Anyone who has ever played, coached or followed baseball in recent years can tell you that the game continues to evolve every single day. One of the biggest changes for the game has been in the area of arm health and care. You can see this emphasis at any level of baseball, whether it is little league or the Major Leagues. Baseball coaches, players and fans at the lower levels were all conscious of the regulations for pitch counts for the younger players. Now, even at the highest levels of the game, managers have been more mindful of the number of pitches and innings a pitcher throws, whether it is a starter or a closer. Even with monitoring the number of pitches thrown throughout a game, season or even any offseason workouts, is it enough? Are you building strength, range of motion, fast twitch simply by throwing a baseball less? One of the methods pitchers are using throughout the whole year is pairing up throwing with a resistance band routine.
First, let’s talk about the benefits to a pre-throw band routine. One of the most frequently asked question by any pitcher or coach in the game of baseball is how do I gain velocity? With the current state of baseball becoming more and more velocity driven, coaches and players alike are constantly looking for ways to achieve both velocity and maintain arm health. A pre-throw resistance band routine is just one of the steps we take with pitchers to gain velocity by helping to strengthen the arm. Utilizing resistance bands before throwing will allow the pitcher to stretch out their arm in a more beneficial way than just the standard right arm over the head stretch. Resistance bands help pitchers gain better range of motion or flexibility in the arm, along with working different small muscles in the arm, which in turn will support your arm health in multiple ways: (1) gain strength; (2) gain fast twitch; and (3) when used before throwing, will also act as a form of Pre-Hab. Pre-throw bands work the areas of the arm that gets the most stressed throughout throwing, whether it is in a game or a workout, ultimately acting as of form of rehab before you even pick up a baseball. Ideally, you won’t have the need to rehab, but an increasing number of pitchers are advised to start band routines after an injury occurs as well as continuing the routine throughout their entire rehab process, so it only makes sense to be proactive and protect your arm health and reduce your injury risk.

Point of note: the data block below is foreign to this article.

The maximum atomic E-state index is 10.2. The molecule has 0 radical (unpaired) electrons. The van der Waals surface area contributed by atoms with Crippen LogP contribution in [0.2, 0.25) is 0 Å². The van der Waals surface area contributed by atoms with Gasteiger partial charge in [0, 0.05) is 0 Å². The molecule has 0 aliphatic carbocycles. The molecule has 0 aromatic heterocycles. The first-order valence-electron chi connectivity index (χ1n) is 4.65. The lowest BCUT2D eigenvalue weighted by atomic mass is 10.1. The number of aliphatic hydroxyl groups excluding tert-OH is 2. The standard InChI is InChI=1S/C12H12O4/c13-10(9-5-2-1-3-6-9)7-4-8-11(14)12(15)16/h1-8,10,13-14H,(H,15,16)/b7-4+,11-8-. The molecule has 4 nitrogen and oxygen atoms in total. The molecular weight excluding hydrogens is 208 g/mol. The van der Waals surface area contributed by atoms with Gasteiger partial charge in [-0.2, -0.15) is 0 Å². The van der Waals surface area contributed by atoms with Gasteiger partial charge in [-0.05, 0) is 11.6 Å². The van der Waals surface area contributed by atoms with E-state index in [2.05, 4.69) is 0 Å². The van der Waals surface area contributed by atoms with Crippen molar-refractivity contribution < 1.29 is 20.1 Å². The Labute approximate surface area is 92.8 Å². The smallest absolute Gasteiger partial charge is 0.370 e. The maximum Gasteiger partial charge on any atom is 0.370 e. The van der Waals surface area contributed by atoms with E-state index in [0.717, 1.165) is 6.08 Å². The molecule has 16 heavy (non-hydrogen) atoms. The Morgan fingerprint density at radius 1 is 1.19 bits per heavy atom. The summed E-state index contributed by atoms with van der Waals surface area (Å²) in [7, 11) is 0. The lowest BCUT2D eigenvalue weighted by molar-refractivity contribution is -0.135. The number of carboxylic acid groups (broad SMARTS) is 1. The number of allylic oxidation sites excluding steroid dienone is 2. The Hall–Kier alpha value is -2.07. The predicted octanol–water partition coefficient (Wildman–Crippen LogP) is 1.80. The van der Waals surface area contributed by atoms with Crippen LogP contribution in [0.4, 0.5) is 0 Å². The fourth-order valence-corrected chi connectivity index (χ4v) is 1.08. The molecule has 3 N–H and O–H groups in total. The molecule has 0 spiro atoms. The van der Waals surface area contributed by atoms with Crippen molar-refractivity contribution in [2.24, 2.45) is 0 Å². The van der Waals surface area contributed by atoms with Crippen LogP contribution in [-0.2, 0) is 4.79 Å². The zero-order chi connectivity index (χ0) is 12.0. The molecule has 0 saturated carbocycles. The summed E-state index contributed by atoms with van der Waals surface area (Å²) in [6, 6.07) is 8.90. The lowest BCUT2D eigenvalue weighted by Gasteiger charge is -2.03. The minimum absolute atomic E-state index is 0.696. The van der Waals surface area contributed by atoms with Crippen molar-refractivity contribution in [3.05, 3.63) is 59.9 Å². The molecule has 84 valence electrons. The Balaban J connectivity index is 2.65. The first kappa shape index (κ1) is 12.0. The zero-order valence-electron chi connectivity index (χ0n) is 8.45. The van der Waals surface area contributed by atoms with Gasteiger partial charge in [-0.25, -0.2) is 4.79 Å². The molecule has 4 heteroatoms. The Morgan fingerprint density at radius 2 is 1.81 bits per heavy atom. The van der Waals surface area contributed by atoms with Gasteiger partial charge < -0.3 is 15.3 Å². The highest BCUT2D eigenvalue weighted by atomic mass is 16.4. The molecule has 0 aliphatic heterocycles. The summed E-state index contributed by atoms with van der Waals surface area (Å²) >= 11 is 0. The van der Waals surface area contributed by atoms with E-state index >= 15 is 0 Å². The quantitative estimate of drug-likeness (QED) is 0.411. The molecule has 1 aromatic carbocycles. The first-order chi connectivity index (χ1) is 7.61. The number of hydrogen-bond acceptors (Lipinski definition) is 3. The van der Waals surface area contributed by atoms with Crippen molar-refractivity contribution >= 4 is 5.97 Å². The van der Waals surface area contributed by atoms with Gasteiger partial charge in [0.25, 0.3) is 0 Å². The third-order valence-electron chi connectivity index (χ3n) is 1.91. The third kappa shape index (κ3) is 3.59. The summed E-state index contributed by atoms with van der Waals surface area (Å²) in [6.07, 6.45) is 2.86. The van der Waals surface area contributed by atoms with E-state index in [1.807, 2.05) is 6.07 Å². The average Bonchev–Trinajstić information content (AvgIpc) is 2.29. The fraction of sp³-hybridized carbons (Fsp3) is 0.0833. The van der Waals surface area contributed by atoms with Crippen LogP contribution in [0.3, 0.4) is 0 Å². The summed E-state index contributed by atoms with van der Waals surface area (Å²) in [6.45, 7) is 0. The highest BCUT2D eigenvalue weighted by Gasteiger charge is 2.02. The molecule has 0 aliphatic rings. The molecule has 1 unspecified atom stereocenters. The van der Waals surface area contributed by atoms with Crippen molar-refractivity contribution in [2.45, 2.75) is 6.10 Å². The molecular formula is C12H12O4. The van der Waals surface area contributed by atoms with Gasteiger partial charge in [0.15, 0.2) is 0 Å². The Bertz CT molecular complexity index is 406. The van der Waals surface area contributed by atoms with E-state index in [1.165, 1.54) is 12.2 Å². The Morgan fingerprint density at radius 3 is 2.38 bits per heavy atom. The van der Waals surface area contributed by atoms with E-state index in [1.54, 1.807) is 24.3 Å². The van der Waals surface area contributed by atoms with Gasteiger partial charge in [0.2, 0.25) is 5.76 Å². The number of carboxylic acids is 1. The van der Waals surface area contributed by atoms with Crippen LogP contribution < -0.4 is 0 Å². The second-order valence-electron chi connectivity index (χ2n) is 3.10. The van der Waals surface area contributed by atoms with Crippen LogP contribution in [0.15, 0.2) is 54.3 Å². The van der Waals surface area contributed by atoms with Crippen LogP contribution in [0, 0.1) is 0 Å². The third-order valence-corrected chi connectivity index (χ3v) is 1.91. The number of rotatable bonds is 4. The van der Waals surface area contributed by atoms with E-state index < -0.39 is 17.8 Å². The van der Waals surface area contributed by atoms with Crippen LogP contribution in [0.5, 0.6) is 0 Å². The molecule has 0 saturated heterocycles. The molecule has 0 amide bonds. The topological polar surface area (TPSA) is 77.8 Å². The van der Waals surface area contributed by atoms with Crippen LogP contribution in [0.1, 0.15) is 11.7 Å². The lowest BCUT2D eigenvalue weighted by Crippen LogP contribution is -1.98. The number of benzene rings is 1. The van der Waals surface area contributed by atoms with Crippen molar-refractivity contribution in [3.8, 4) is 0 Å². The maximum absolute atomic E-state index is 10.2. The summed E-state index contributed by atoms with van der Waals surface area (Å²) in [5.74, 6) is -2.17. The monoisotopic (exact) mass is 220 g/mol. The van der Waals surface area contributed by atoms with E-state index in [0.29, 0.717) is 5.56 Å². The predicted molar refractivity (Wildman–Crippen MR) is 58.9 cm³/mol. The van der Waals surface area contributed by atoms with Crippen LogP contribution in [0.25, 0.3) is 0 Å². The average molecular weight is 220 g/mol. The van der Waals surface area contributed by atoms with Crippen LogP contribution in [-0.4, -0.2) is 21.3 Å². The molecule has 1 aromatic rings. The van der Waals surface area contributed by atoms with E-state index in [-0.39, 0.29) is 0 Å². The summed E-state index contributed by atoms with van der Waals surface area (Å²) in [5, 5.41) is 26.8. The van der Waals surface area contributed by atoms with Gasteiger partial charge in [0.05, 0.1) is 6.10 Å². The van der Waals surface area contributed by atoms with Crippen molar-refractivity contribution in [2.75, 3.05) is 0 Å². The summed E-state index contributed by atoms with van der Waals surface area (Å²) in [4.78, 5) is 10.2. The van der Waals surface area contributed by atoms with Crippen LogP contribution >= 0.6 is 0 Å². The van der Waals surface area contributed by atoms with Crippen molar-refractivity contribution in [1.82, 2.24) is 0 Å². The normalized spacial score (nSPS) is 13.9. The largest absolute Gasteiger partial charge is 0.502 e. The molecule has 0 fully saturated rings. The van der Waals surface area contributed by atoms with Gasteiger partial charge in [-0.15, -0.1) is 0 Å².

The post-throw routine. When you think about throwing a baseball which way is the arm always moving? I hope the first answer that came to mind was forward. Every time we throw a baseball, the arm is moving forward at high speeds, straining muscles and ligaments. The amount of stress put on an arm while throwing a baseball is actually quite remarkable. One of the ways we reduce that stress is to rehab/strengthen the arm by working on the decelerators or the back of the shoulder. Post-band exercises should focus on your arm exercises by going backwards. It could be exercises such as external rotations or reverse fly overheads. Building up the muscles in the back of the shoulder or decelerators is not only important for arm health, but it is also a way to gain velocity and help you get the most out of your throwing program.
There are many factors that go into arm care and velocity gains. One of the hardest things to do as a pitcher is finding the correct balance in the amount of throwing and amount of pressure we put on our arms. Resistance bands are just one of the tools out there that when done correctly will help the arm recover faster, prevent some of the smaller aches and pains that pitchers go through and help trend velocity upwards.